Organ donation: Rules you should know

Organ donation: Rules you should know

Written by Pavitra Sampath |Updated : February 16, 2014 6:38 PM IST

organ transplant rules An HIV positive man has managed to get a kidney transplant after seven months and fourteen days of waiting. The man's mother was willing to donate her kidney, but had to wait for seven months, for approval from the Maharashtra government. Unlike other states that allow family members to donate their organs to their relatives without any red tape, Maharashtra's laws prohibit it without issuing an NOC.

If you do find yourself in a position where you want to donate an organ to a relative or require one yourself, here is a layman's guide to organ donation:

There are namely two types of donations, a live donation (where a patient's family member or close friend, chooses to donate their organ to a loved one) and cadaveric donations (where a person pledges their organs for harvesting and donation after their death).

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Here are a few things you should know before you opt to donate to your own family member;

  • A person can choose to donate an organ to a family member at any point, but in the state of Maharashtra you will require an NOC from the government. In other states this rule is exempt.
  • Before you donate, you will be given a complete health check up along with a blood cross matching test. This is done to see if the organ you are donating will match the recipient.
  • Once an NOC is obtained, you can donate your organ as per your surgeon's directions.

Cadaver donation: a cadaver donation is one where a person pledges his/her organs after death. This is a system where the organs of the person are harvested after the person is declared brain dead. If you do pledge your organs there are a few things you should keep in mind:

  • In order to be an organ donor, you have to register with any NGO that will help you get an organ donation card. This card will declare you as a person who would like to donate after death.(hyperlink to nemo's article)
  • Make sure you inform your family about your wishes to donate. This is important because after your death, your close family has the right to deny the doctor permission to harvest your organs.
  • Transplant and organ donation rules state that after the organs have been harvested, the coroner or physician will return the body of the deceased to the family members in an aesthetic manner. This means that he/she will suture all cuts made and wrap the body appropriately.
  • After death or being declared brain dead, a person's organs will be tested for viability (usability of the organ for transplantation).
  • If you suffer from any chronic condition such as liver failure, kidney disease or heart conditions etc, that organ is not harvested since it cannot be used.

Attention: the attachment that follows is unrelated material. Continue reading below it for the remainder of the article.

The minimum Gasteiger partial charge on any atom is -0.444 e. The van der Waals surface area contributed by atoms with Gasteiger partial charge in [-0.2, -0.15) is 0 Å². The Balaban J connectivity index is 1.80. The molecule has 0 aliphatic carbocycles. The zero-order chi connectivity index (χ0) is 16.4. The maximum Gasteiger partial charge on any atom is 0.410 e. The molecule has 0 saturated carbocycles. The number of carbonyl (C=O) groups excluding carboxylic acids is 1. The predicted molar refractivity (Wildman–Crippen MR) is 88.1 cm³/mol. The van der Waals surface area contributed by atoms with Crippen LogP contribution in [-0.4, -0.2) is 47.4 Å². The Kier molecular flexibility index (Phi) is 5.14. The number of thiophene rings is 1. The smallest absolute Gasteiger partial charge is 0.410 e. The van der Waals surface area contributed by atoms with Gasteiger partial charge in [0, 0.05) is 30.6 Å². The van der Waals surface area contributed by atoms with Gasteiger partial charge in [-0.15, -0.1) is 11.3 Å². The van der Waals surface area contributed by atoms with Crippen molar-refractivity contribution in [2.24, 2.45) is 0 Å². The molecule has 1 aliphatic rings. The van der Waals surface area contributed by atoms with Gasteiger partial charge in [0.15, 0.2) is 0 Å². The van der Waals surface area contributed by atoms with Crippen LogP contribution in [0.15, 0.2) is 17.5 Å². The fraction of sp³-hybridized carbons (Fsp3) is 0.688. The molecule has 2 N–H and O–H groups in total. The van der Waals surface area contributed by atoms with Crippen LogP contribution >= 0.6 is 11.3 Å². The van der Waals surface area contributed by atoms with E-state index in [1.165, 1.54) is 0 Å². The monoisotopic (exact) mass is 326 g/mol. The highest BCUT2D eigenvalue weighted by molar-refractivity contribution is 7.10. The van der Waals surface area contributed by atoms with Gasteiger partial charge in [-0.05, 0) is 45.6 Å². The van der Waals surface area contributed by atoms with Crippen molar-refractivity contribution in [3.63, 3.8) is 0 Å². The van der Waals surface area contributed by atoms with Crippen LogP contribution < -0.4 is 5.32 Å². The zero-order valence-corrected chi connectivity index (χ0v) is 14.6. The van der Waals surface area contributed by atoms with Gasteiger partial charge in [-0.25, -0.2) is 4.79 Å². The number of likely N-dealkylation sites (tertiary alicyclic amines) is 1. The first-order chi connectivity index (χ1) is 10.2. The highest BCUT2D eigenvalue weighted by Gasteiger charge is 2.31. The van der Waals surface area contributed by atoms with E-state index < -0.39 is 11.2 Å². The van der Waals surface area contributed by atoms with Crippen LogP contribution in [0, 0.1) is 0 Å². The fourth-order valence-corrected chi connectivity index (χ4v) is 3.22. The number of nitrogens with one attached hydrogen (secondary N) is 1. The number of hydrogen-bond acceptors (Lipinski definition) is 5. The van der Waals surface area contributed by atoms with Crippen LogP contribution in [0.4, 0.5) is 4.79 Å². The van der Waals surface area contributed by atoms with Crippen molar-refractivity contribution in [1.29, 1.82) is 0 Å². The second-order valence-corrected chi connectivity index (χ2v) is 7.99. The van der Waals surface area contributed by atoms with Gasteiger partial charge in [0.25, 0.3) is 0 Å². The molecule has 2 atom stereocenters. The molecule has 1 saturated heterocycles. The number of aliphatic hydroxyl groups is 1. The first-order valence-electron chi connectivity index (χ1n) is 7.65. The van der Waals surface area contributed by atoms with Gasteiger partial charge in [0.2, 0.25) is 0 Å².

• The organs you can offer to donate are eyes, lungs, kidneys, liver, skin and in some cases intestines.


If you or your family member requires an organ transplant, the patient has to be put on a transplant registry. This will help the treating hospital to know when an organ is available for donation.

Here are a few things you should know.

  • Depending on which form of organ transplant can be used for you, you will have to be registered with the Zonal Transplant Coordination Center (ZTCC) for cadaveric donations or get an NOC, in case one of your family members desires to donate an organ.
  • Your treating physician will be better equipped to guide you through the process of registry and is obliged to tell you when an organ is available.
  • Every organ that is available for transplantation will go through a cross match test. If the compatibility tests fail, the doctor has the right to not transplant that organ.

Irrespective of the kind of transplant that you may need to go through, the person donating will go through the following tests:

  1. Blood Type Testing: This test establishes yourABO blood group. There are four blood groups - A, B, AB, and O. Since everyone has an inherent blood group, this is a basic test to avoid any adverse reactions due to blood group mismatches.
  2. Human Leukocyte Antigens (HLA): The second test, which is a blood test for human leukocyte antigens (HLA), is also called tissue typing.
  3. Crossmatch: We all have antibodies that are produced in order to protect us from infections and illness. In this test, the pathologist will test if your body already has antibodies to the donor kidney; if it does, your body will destroy the kidney.
  4. Serology: Blood testing is conducted for potentially transmissible diseases, such as human immunodeficiency virus (HIV), hepatitis and cytomegalovirus (CMV).